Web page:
John Roman

John Roman, Ph.D. is a senior fellow in the Justice Policy Center at the Urban Institute, where his research focuses on evaluations of innovative crime control policies and justice programs. Dr. Roman is also the executive director of the District of Columbia Crime Policy Institute (DCPI) and manages DCPI’s operations, provides oversight of all research, and leads the development and implementation of the cost-benefit model. He directs several studies funded by the National Institute of Justice, including two randomized trials of the use of DNA in property crime investigations, an evaluation of post-conviction DNA evidence testing to estimate rates of wrongful conviction, and a study developing a blueprint for the use of forensic evidence by law enforcement. Dr. Roman is the coeditor of Cost Benefit Analysis and Crime Control, and, Juvenile Drug Courts and Teen Substance Abuse and the author of dozens of scholarly articles and book chapters. Dr. Roman serves as a lecturer at the University of Pennsylvania and an affiliated professor at Georgetown University.


Introducing the Pay for Success Initiative at the Urban Institute

By Erika Poethig and John Roman and Kelly Walsh and Justin Milner  ::  March 16th, 2015

One of the great policy challenges of our time is how best to address vexing social issues with limited public resources. Years of research have helped us develop a rapidly evolving evidence base about what works to address challenges like healthy child development, juvenile delinquency, and homelessness, but we often lack the funding flexibility to […]

Read More


What we can learn about criminal justice from our wounded warriors

By John Roman and Sam Bieler  ::  November 11th, 2014

Today, Tuesday, November 11, is Veterans Day. In the media, there will likely be loose talk acknowledging the service of those who sacrificed for our country while serving in the US military. But it’s unlikely we’ll hear much specific talk about just what that sacrifice was, and what we can learn from it. Over the […]

Read More

#GamerGate, victimization, and the role of the FBI

By John Roman  ::  October 28th, 2014

Few events are more disturbing to decent people than a wolf pack’s anonymous attack on an individual. In the age of the internet, this happens when one person is descended upon by a huge volume of threats or action perpetrated by many. Usually the attackers remain anonymous. The anonymity is comforting to the attackers and […]

Read More


Google and Apple aren’t letting police into your phone. What does that mean in the fight against crime?

By Dave McClure and John Roman  ::  September 19th, 2014

On Wednesday night, Apple announced that its new operating system won’t allow the company to get past your password on a protected device, even if it is to help law enforcement. “On devices running iOS 8, your personal data… is placed under the protection of your passcode,” Apple’s new privacy policy states. “…Apple cannot bypass […]

Read More

Here's how can maximize their innovative effort to collect police shooting data

By Zach McDade and John Roman  ::  August 21st, 2014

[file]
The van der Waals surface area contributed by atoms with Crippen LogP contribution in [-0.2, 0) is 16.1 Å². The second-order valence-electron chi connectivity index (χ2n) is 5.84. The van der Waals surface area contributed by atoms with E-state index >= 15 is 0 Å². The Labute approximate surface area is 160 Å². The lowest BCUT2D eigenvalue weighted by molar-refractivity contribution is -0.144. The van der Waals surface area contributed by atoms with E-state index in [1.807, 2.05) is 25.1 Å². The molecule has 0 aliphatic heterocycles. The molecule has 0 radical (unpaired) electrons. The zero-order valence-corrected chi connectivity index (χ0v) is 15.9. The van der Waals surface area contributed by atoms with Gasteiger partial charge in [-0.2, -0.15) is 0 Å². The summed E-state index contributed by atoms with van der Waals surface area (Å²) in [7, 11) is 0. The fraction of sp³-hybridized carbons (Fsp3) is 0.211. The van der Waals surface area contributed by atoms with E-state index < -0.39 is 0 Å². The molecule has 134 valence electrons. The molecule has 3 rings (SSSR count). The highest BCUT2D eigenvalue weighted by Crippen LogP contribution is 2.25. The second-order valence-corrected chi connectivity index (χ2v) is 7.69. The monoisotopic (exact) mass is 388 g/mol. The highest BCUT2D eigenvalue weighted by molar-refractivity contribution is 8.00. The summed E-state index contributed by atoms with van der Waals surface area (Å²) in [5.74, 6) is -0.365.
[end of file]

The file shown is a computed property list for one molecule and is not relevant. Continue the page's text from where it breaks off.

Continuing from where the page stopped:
In the wake of the recent deaths at police hands of Michael Brown, Kajieme Powell, and so many others, people have rightly called for a thorough empirical analysis of how often and under what circumstances the police shoot civilians. Unfortunately, to our knowledge, the data don’t exist for that analysis. This is likely […]

Read More

Should we arm citizens and let them police themselves?

By Sam Bieler and John Roman  ::  August 18th, 2014

    A city with limited resources and stubbornly high crime rates, Detroit is ripe for justice system innovation. Police Chief James Craig has seized on this opportunity, implementing a broad range of changes to the department. These reforms appear to be making an impact. In the past year, Detroit has experienced significant declines in […]

Read More

Social impact bonds: Solving government problems in four (not so) easy steps

By John Roman  ::  July 18th, 2014

    At the cutting edge of new social innovation financing are social impact bonds (SIBs), a potentially transformative idea. SIB transactions merge traditional public/private partnerships and performance based contracting. Private investors invest in demonstrated social programs, with a promise from government to repay that investment, plus a profit, if predetermined performance targets are met. […]

Read More

Why don’t governments implement evidence-based best practices?

By John Roman  ::  June 19th, 2014

In 1975, Robert Martinson famously wrote that “nothing works” in treating convicted criminals and thus he concluded that rehabilitation in any form was not cost-effective. As discouraging as the criminal justice research was at the time, it was no more pessimistic than education, or public health, or child welfare research. Today, however, we have mountains […]

Read More

How government can (finally) start paying for success

By John Roman and Kelly Walsh  ::  June 11th, 2014

Government doesn’t always work as well as it should, but there are solutions. Today we released new research on the five steps to implementing a pay for success (PFS) project. This is a new concept that can break through traditional barriers to government efficiency to help deliver social programs that produce a public good, government […]

Read More